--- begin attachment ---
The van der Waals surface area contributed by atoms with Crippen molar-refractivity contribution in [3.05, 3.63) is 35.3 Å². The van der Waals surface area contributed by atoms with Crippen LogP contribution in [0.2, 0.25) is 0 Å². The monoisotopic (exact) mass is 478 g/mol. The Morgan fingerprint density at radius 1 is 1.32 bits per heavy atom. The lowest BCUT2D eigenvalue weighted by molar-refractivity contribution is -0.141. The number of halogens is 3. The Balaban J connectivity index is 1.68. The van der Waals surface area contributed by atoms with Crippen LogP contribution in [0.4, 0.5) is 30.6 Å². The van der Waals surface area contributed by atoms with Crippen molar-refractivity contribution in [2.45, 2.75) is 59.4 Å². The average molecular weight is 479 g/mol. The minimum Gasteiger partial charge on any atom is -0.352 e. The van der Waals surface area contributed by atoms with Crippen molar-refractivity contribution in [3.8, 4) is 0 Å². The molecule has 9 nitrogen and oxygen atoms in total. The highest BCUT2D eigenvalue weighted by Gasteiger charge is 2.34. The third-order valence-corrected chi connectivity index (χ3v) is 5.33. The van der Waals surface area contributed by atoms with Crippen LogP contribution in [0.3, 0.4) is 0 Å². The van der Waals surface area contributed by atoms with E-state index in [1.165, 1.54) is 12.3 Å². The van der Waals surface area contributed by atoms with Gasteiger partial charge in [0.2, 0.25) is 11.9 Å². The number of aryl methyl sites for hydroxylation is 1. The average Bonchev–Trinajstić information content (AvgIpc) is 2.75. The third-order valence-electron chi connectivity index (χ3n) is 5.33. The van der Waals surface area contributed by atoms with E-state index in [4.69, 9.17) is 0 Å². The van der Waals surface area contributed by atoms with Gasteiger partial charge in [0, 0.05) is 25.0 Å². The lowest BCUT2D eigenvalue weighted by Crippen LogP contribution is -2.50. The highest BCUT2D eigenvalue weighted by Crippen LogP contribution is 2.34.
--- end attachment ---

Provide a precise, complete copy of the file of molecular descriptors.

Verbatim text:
The van der Waals surface area contributed by atoms with Crippen molar-refractivity contribution in [3.05, 3.63) is 35.3 Å². The van der Waals surface area contributed by atoms with Crippen LogP contribution in [0.2, 0.25) is 0 Å². The monoisotopic (exact) mass is 478 g/mol. The Morgan fingerprint density at radius 1 is 1.32 bits per heavy atom. The lowest BCUT2D eigenvalue weighted by molar-refractivity contribution is -0.141. The number of halogens is 3. The Balaban J connectivity index is 1.68. The van der Waals surface area contributed by atoms with Crippen LogP contribution in [0.4, 0.5) is 30.6 Å². The van der Waals surface area contributed by atoms with Crippen molar-refractivity contribution in [2.45, 2.75) is 59.4 Å². The average molecular weight is 479 g/mol. The minimum Gasteiger partial charge on any atom is -0.352 e. The van der Waals surface area contributed by atoms with Crippen molar-refractivity contribution in [3.8, 4) is 0 Å². The molecule has 9 nitrogen and oxygen atoms in total. The highest BCUT2D eigenvalue weighted by Gasteiger charge is 2.34. The third-order valence-corrected chi connectivity index (χ3v) is 5.33. The van der Waals surface area contributed by atoms with Crippen LogP contribution in [0.3, 0.4) is 0 Å². The van der Waals surface area contributed by atoms with E-state index in [1.165, 1.54) is 12.3 Å². The van der Waals surface area contributed by atoms with Gasteiger partial charge in [0.2, 0.25) is 11.9 Å². The number of aryl methyl sites for hydroxylation is 1. The average Bonchev–Trinajstić information content (AvgIpc) is 2.75. The third-order valence-electron chi connectivity index (χ3n) is 5.33. The van der Waals surface area contributed by atoms with E-state index in [4.69, 9.17) is 0 Å². The van der Waals surface area contributed by atoms with Gasteiger partial charge in [0, 0.05) is 25.0 Å². The lowest BCUT2D eigenvalue weighted by Crippen LogP contribution is -2.50. The highest BCUT2D eigenvalue weighted by Crippen LogP contribution is 2.34.